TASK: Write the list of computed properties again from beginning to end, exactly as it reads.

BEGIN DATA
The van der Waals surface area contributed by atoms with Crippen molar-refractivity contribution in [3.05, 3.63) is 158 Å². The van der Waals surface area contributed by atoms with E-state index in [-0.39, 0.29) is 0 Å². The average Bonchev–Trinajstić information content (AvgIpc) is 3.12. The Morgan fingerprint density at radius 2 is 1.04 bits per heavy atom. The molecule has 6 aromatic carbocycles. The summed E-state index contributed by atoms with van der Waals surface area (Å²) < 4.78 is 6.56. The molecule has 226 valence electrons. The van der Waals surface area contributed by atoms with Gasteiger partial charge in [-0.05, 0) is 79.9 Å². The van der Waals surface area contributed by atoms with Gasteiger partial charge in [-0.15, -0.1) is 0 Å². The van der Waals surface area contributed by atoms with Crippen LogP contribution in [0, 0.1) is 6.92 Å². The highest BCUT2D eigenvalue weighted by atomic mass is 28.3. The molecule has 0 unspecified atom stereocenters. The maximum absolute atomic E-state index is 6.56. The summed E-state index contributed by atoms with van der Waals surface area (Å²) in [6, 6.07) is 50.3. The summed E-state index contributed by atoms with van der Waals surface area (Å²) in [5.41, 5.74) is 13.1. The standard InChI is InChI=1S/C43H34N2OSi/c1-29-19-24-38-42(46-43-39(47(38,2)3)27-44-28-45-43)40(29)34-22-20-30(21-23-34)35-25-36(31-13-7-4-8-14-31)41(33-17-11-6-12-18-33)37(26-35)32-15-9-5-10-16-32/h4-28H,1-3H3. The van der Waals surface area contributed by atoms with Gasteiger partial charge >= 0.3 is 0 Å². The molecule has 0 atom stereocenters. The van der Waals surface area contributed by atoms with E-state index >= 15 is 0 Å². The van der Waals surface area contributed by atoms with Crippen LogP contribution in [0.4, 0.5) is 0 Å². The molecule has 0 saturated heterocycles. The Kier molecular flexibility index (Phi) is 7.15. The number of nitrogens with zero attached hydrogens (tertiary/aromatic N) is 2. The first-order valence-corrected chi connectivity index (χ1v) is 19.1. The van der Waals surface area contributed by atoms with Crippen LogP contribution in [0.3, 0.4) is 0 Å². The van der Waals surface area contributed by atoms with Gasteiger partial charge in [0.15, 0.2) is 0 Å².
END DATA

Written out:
The van der Waals surface area contributed by atoms with Crippen molar-refractivity contribution in [3.05, 3.63) is 158 Å². The van der Waals surface area contributed by atoms with E-state index in [-0.39, 0.29) is 0 Å². The average Bonchev–Trinajstić information content (AvgIpc) is 3.12. The Morgan fingerprint density at radius 2 is 1.04 bits per heavy atom. The molecule has 6 aromatic carbocycles. The summed E-state index contributed by atoms with van der Waals surface area (Å²) < 4.78 is 6.56. The molecule has 226 valence electrons. The van der Waals surface area contributed by atoms with Gasteiger partial charge in [-0.05, 0) is 79.9 Å². The van der Waals surface area contributed by atoms with Gasteiger partial charge in [-0.15, -0.1) is 0 Å². The van der Waals surface area contributed by atoms with Crippen LogP contribution in [0, 0.1) is 6.92 Å². The highest BCUT2D eigenvalue weighted by atomic mass is 28.3. The molecule has 0 unspecified atom stereocenters. The maximum absolute atomic E-state index is 6.56. The summed E-state index contributed by atoms with van der Waals surface area (Å²) in [6, 6.07) is 50.3. The summed E-state index contributed by atoms with van der Waals surface area (Å²) in [5.41, 5.74) is 13.1. The standard InChI is InChI=1S/C43H34N2OSi/c1-29-19-24-38-42(46-43-39(47(38,2)3)27-44-28-45-43)40(29)34-22-20-30(21-23-34)35-25-36(31-13-7-4-8-14-31)41(33-17-11-6-12-18-33)37(26-35)32-15-9-5-10-16-32/h4-28H,1-3H3. The van der Waals surface area contributed by atoms with Gasteiger partial charge >= 0.3 is 0 Å². The molecule has 0 atom stereocenters. The van der Waals surface area contributed by atoms with E-state index >= 15 is 0 Å². The van der Waals surface area contributed by atoms with Crippen LogP contribution in [0.4, 0.5) is 0 Å². The molecule has 0 saturated heterocycles. The Kier molecular flexibility index (Phi) is 7.15. The number of nitrogens with zero attached hydrogens (tertiary/aromatic N) is 2. The first-order valence-corrected chi connectivity index (χ1v) is 19.1. The van der Waals surface area contributed by atoms with Crippen LogP contribution in [0.3, 0.4) is 0 Å². The van der Waals surface area contributed by atoms with Gasteiger partial charge in [0.15, 0.2) is 0 Å².